The First Nation's land registrar says it has now signed off on the first three transfers of property to individuals in the Greenville area of the remote First Nation's land.
The community's leaders say that by allowing their people to own private property on tribal land, something most aboriginal people living on reserves can't do, they'll be able to get a loan, using land as collateral.
And they believe with those loans and opportunities will come new businesses and the prospect of prosperity.
The Nisga'a government's economic development officer Bert Mercer is among the first to apply to become a private property owner. He is proud to show off his home and the well-groomed grounds it stands upon.
"It's going to add value, an additional $30,000 maybe," he says.
But many critics have raised concerns about the privatization of First Nations lands, saying it's a step toward losing their lands, and perhaps toward assimilation.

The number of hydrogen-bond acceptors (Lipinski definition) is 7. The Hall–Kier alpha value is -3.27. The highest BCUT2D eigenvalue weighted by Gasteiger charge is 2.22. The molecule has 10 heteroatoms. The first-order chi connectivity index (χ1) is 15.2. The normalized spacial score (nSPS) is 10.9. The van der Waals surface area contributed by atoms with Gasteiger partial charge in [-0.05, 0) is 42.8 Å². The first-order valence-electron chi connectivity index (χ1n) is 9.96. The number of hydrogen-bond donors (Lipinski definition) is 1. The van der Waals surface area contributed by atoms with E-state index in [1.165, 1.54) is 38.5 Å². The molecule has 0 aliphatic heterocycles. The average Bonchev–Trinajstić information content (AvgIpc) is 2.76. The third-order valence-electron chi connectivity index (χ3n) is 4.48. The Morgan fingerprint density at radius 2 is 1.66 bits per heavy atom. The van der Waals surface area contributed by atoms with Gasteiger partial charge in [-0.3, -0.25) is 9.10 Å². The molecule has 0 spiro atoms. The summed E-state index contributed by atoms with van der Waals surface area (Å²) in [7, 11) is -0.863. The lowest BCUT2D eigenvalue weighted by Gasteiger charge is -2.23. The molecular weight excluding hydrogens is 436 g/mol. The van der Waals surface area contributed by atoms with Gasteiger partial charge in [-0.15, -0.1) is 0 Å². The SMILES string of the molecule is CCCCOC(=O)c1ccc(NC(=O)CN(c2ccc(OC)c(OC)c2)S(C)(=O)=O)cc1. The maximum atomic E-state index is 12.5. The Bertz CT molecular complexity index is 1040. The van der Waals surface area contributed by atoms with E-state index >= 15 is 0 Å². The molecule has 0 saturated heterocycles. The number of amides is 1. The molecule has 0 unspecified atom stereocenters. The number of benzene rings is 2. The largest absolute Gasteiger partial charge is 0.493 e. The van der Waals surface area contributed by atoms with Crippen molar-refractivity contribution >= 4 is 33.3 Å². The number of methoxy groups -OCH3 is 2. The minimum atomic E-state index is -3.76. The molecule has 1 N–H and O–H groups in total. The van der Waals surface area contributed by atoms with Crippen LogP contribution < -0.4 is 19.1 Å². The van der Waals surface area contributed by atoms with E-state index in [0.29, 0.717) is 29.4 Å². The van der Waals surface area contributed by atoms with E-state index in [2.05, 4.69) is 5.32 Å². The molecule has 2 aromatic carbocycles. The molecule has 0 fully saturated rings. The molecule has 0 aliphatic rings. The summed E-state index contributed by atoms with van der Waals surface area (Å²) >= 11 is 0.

Toronto lawyer Pamela Palmater is a Mi'kmaq from New Brunswick and a harsh critic of private land ownership for First Nations.
"Once you put it into the hands of individuals, it's gone, especially for impoverished individuals," she says.
The Nisga'a acknowledge that once citizens own their land they can transfer it, sell it or will it to anyone including non-Nisga'a. It could even be seized by a bank in a bankruptcy, but they say the risk is worth it.
The Nisga'a was the first B.C. band to sign a modern treaty with the provincial and Canadian governments in 1998. The controversial deal gave the Nisga'a 1,930 square kilometres of land in the lower Nass Valley, self-government powers akin to municipal governments and $190 million in cash.
Nisga'a people were exempt from paying sales tax for a transitional period of eight years after the treaty's signing, but in 2008, the Nisga'a started to pay GST and PST, as well as taxes on fuel and tobacco as part of the historic treaty.
The Nisga'a Lisims government passed the Nisga'a Landholding Transition Act in November, 2009, giving members a chance to own their own homes on native land in B.C.'s Nass River Valley, north of Terrace.
They are now able to mortgage their property or transfer, bequeath, lease, or sell it to anyone they choose, aboriginal or non-aboriginal. The system is voluntary and all private land will remain subject to Nisga'a laws.
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